McLaren MP4-12C finally revealed
McLaren MP4-12C finally revealed
The big news from the summer of 2007 and the subsequent rumor mill of McLaren's upcoming top secret P11 sportscar has finally culminated into a masterpiece-the MP4-12C.We take a closer look at this much awaited blue-blooded McLaren sportscar.
Ask any real petrolhead what the most definitive supercar of twentieth century is, and more likely than not, you'll hear the name of the McLaren F1. Conceived and designed by one man, auto-genius Gordon Murray, the McLaren F1 was the fastest road car ever produced when it was launched way back in 1993-a record which it held for 11 years. Built on the basis of Murray's vision and McLaren's Formula-1 expertise, the F1 was way ahead of its time, and even today easily gives modern supercars a good run for their money. Okay, enough history. For the last many months now, the internet has been abuzz with rumors and spy pics of a camouflage-shod new sports car from the McLaren stables codenamed the P11. Finally the covers are off and the MP4-12C has been revealed to the world in its full glory.
This two-seater mid-engine rear-wheel drive sports car is not meant to take on hypercar heavy-weights such as the Bugatti Veyron, but firmly steps into a territory that McLaren calls the 'core sports car market'-a place that is populated by extremely competent machines such as the Lamborghini Gallardo and Ferrari V8s. But the new McLaren is a serious sportscar and has some obviously serious pedigree on its side to be reckoned with. While Murray was notably absent from the design of the MP4-12C, it seems to draw a lot from the venerable F1 including extensive use of carbonfibre for the entire superstructure to keep the weight low. At the heart of the MP4-12C is a revolutionary carbon fibre chassis called the Carbon MonoCell and represents the first time any car has ever featured a one-piece structure made from this exotic material. And the central tub weighs a mere 80kg. But McLaren's weight saving mantra doesn't just end here. Surprisingly, even the ventilated steel brakes and forged aluminium hubs weigh less than ceramic units and end up saving some 8kg in the car's kerb weight.
Design & Performance
While the MP4-12C is a beautiful car no matter where you look from, the overall design is rather simple and elegant, and seems like a wonderful blend of function and aesthetics. This is an era of gorgeous posteriors as we've already seen with the recently unveiled Ferrari 458 Italia, and the MP4-12C is no exception. Dictated is it might be by the V8 engine's cooling needs, the design of the rear features some really good looking bits such as high dual exhausts which fit flush with vents that extract hot air from the engine bay, rear brake lamps that are smartly hidden in the two top horizontal bars and an air brake that is cleverly triggered by passing air flow rather than any heavy mechanicals. And who can miss those iconic dihedral doors, another McLaren trademark that started with the F1 and was also featured on the Mercedes-Benz SLR McLaren.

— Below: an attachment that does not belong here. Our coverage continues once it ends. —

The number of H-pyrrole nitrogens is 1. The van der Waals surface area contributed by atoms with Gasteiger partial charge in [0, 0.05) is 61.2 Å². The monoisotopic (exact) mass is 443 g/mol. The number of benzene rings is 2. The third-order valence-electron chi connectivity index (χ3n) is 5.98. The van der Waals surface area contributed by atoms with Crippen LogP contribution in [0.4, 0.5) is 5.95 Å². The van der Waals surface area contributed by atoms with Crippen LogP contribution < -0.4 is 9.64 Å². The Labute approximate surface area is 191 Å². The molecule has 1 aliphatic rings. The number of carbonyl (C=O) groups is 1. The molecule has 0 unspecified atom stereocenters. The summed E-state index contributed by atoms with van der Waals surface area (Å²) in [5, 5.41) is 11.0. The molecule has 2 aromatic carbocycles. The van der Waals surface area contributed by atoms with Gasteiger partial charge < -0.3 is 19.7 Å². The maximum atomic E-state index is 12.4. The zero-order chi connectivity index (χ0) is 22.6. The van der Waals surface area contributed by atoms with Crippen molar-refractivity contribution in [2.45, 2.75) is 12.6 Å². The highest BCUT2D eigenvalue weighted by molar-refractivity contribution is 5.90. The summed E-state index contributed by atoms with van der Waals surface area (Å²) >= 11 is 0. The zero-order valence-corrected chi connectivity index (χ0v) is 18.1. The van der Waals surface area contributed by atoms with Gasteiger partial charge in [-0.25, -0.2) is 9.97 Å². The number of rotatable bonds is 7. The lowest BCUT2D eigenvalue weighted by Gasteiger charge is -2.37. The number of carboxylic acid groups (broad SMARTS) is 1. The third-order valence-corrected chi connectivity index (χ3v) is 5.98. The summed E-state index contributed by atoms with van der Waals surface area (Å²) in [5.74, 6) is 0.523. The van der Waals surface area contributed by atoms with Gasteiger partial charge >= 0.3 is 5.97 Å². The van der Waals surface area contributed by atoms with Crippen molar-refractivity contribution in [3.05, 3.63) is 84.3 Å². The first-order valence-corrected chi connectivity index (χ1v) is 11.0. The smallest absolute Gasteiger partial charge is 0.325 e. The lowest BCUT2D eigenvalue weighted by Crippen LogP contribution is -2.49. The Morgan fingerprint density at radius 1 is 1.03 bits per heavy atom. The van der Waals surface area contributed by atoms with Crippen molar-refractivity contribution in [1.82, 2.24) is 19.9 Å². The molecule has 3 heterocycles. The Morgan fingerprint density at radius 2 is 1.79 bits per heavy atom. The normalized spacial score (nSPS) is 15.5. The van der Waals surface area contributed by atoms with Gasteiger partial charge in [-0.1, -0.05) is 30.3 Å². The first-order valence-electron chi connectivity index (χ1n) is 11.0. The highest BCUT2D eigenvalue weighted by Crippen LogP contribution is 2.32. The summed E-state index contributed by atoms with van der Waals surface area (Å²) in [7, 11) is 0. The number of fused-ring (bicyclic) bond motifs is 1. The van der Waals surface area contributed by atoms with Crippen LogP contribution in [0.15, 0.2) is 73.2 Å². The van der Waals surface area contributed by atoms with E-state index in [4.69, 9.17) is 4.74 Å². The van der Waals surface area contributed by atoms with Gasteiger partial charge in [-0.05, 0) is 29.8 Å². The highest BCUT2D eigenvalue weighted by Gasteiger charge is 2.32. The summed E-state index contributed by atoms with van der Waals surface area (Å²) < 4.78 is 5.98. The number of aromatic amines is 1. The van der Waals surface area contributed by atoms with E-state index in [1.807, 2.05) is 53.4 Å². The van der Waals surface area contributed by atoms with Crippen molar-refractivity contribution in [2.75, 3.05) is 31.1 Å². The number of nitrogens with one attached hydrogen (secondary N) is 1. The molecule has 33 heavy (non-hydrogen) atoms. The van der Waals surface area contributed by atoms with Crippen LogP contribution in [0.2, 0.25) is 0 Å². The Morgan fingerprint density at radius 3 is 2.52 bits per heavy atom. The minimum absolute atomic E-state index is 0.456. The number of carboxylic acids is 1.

Powering the MP4-12C is McLaren's own amidships mounted 3.8-litre V8 engine called the M838T which revs up to a heady 8,500rpm and features twin-turbochargers for that extra oomph. With around 600bhp and 600Nm of torque on tap and an estimated weight of about 1.3-tonnes, 100km/h should come up in three and a bit seconds and the car shouldn't have any problem cracking the 300km/h mark. This new McLaren also breaks away from the traditional over-abundance of electronic skullduggery to keep the car in check when driving spiritedly. While it does feature something called Brake Steer that keeps a check on understeer by braking the inside rear wheel while going around a corner, there is surprising little else. Most of the grip comes from good-old aerodynamics aids that are cleverly designed into the bodywork so as to do away with eyesores like spoilers and air dams. But our favourite bit has to be the new dual-clutch Seamless Shift Gearbox (SSG) which comes with something called as Pre-Cog. This system, rather than guessing which gear the driver will pick next like most current dual-clutch 'boxes', relies on a half pull on the paddle to warn the car just like an autofocus camera. The desired ratio is then selected and the lever is pulled completely, the gearbox slams in the gear change almost instantly.
The 12C will go sale in 2011 and for the first year, production plans are limited to just 1000 units. But it is likely that production will continue for at least a few more years after that as the 12C sits in a very lucrative sportscar segment that has seen dramatic growth in the last decade or so. And though it is still a couple of years away from hitting the streets, we already feel jealous of future owners who would become the lucky few to get their hands on a true-blue McLaren sports car.